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Doctors say a vape pen exploded in teen’s mouth, knocking out teeth and shattering his jaw

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FDA head Scott Gottlieb, in an interview with USA TODAY’s Jayne O’Donnell, announces new regulations on how and where flavored vape juice can be sold.
USA TODAY

A medical journal article published this week reported an incident involving an e-cigarette explosion that sent a teenager to a trauma center. The electronic cigarette exploded in the teen’s mouth, knocking out several teeth, breaking his jaw and leaving a hole in his gums. 

The teen’s mother, Kailani Burton, said she heard a loud pop and saw her son, Austin Adams, run into the living room covering his mouth, according to the New York Times.

“He was bleeding really bad,” Ms. Burton said in an interview with the Times. “It looked like a hole in his chin.” 

They quickly rushed Adams to the hospital in Ely, Nevada but then realized that they needed treatment at a trauma center and drove 200 miles to Salt Lake City, the paper reported.

The incident took place in March 2018 but doctors who treated Adams in Salt Lake City documented the case in an article published by the New England Journal of Medicine on Wednesday. Dr. Katie Russell, one of the doctors who treated Adams, said she and her colleague decided to publish the case to warn others about the dangers of vaping.

The explosion was “totally unexpected,” Dr. Russell told NBC News. “He didn’t recall doing anything wrong with the device beforehand and it just exploded.”

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According to the news network, Adams needed plates on his jawbones and temporary braces. He also had his gumline sewn together and his jaw wired shut for six weeks, which meant he could only have liquids. Since then, he has fully recovered from his injuries.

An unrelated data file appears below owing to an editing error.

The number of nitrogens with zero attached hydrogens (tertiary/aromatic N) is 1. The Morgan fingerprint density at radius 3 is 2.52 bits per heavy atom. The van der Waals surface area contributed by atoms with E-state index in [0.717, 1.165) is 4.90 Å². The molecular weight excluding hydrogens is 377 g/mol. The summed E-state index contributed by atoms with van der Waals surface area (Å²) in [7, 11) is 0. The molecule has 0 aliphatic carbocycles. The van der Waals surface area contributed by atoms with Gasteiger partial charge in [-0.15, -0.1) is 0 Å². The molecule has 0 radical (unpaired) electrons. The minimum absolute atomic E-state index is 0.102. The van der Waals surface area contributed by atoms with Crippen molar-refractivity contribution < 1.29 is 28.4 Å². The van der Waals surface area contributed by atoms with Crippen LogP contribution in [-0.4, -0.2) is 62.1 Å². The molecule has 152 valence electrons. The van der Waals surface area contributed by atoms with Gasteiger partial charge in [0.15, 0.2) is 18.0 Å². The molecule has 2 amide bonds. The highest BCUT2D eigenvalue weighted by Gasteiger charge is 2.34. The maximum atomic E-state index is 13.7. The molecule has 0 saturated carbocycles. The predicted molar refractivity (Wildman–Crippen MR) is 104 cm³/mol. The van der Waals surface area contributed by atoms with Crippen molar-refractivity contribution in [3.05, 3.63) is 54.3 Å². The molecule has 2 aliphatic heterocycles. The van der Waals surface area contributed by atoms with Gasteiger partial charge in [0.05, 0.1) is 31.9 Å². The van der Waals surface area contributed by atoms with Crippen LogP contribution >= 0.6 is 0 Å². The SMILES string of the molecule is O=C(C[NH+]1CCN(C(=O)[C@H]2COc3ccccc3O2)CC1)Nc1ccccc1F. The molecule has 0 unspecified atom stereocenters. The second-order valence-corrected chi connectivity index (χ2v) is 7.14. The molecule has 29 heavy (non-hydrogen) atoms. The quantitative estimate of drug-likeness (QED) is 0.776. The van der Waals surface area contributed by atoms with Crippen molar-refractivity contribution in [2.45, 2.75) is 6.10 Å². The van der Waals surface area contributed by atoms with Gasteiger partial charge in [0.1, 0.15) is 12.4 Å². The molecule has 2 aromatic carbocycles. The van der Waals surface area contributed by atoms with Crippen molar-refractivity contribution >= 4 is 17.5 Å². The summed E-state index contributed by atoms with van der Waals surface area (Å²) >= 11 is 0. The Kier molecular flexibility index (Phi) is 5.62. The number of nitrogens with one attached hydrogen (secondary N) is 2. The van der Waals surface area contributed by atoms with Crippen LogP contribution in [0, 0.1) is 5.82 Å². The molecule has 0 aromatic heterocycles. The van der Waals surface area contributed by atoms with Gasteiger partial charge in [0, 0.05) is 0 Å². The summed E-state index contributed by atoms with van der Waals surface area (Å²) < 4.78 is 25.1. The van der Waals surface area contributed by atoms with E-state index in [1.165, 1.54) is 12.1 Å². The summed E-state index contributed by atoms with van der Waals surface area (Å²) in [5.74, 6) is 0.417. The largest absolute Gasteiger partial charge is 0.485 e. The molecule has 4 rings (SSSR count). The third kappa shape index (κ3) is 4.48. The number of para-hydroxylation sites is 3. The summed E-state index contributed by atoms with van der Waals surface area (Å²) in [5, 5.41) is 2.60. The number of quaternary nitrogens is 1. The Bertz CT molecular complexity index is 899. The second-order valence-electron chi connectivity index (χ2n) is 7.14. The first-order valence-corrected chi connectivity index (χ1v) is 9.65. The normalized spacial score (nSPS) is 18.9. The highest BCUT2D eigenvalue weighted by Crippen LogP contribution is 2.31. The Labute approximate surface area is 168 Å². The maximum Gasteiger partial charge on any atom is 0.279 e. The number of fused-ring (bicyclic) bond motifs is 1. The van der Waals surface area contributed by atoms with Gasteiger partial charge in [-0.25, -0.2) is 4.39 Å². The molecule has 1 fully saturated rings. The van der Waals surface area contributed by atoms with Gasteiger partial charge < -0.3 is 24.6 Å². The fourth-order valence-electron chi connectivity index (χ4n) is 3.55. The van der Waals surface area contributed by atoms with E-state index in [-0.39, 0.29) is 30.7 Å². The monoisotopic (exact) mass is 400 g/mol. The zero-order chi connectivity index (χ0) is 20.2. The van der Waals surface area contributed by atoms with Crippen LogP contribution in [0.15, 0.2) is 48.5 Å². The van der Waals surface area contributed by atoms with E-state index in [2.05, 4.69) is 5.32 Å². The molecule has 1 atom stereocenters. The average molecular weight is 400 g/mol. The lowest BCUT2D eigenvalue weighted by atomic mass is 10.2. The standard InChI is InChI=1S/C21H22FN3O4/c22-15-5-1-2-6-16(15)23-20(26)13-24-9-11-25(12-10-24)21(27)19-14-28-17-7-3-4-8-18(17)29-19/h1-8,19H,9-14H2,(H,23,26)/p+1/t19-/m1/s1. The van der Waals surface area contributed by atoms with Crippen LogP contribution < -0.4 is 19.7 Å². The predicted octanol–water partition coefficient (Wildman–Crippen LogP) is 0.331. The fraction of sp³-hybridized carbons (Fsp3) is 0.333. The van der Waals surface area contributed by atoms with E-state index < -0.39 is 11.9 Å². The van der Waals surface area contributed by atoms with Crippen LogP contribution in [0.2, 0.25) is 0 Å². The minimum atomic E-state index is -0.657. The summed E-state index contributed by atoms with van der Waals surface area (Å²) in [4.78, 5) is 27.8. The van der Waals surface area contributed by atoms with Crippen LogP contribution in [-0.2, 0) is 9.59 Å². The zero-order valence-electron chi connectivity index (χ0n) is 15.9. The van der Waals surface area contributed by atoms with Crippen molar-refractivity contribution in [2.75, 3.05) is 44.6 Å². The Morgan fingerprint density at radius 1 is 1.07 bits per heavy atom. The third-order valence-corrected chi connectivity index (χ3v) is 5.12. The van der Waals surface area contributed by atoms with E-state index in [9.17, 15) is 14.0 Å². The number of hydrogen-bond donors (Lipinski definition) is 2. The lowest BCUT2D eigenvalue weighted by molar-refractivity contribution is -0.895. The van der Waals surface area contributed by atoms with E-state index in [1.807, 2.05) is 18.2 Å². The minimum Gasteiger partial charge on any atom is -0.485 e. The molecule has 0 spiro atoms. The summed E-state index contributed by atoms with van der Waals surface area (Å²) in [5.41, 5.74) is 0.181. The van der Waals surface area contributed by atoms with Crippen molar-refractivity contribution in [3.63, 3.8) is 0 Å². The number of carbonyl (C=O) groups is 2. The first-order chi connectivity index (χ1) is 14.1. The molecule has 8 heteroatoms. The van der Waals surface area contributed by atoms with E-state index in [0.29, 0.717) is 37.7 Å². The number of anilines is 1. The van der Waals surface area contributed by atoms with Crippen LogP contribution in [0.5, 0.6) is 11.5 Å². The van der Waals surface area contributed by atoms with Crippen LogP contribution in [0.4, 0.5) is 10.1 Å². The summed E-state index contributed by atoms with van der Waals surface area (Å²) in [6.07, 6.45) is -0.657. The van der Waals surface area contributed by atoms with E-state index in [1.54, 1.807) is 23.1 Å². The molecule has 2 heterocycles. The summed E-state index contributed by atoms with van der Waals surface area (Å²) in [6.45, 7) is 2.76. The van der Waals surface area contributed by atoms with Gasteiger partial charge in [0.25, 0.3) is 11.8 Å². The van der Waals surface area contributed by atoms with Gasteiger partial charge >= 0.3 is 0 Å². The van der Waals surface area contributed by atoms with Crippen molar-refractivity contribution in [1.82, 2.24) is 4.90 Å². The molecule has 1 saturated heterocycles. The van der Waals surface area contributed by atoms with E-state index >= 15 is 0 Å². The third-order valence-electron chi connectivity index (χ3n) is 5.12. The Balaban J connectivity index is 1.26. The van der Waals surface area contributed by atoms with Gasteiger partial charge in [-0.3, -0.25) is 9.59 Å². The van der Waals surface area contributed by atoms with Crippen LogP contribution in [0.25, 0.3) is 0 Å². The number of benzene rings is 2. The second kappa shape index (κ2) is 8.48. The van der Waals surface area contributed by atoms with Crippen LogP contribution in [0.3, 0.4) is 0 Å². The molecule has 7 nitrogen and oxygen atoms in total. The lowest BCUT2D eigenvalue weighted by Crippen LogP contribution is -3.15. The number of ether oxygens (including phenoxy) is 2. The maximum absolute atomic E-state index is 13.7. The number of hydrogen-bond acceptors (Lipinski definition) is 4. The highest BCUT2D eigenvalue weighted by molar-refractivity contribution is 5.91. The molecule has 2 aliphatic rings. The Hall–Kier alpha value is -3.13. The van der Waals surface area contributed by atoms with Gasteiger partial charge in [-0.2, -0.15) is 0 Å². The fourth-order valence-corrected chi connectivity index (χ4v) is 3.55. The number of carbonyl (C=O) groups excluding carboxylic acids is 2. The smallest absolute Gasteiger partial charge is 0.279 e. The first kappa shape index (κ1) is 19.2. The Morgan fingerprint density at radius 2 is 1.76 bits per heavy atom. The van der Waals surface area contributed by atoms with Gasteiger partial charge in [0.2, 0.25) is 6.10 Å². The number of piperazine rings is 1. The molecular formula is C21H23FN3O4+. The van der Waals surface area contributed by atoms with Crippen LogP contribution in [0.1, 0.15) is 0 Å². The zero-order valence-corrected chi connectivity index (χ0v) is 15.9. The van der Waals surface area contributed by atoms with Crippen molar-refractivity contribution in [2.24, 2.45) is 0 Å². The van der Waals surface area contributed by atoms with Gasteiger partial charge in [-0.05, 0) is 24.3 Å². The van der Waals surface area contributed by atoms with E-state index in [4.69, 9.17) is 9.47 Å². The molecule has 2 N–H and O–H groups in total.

Adams, then 17-years-old, bought the vape kit from the company VGOD to quit smoking, NBC News reported. VGOD sells e-cigarette and vape pen devices along with accessories and apparel. The company did not immediately respond to USA TODAY’s request for comment.

A string of incidents involving electronic cigarettes has put the devices on center stage once again. In May 2018, a vape pen exploded in a man’s mouth requiring him to get 65 stitches on his face. The explosion also splashed the 25-year-old with battery acid, causing chemical or heat burns to his left hand, face, mouth and tongue, a suit filed against three companies alleges.

The FDA says on their website causes of vape pen explosions aren’t clear yet but evidence points to battery-related issues.

Cities, such as San Francisco, are beginning to crack down on the sale of e-cigarettes. The city’s supervisors unanimously voted Tuesday to ban manufacturing and all sales of electronic cigarettes. The measure will require a subsequent vote before becoming law.

“We spent the ’90s battling big tobacco, and now we see its new form in e-cigarettes,” Supervisor Shamann Walton said.

Although terrifying, NBC News said the incident had one positive outcome. Adams was able to quit smoking for good.

Contributing: Daniel Connolly, Memphis Commercial Appeal; The Associated Press

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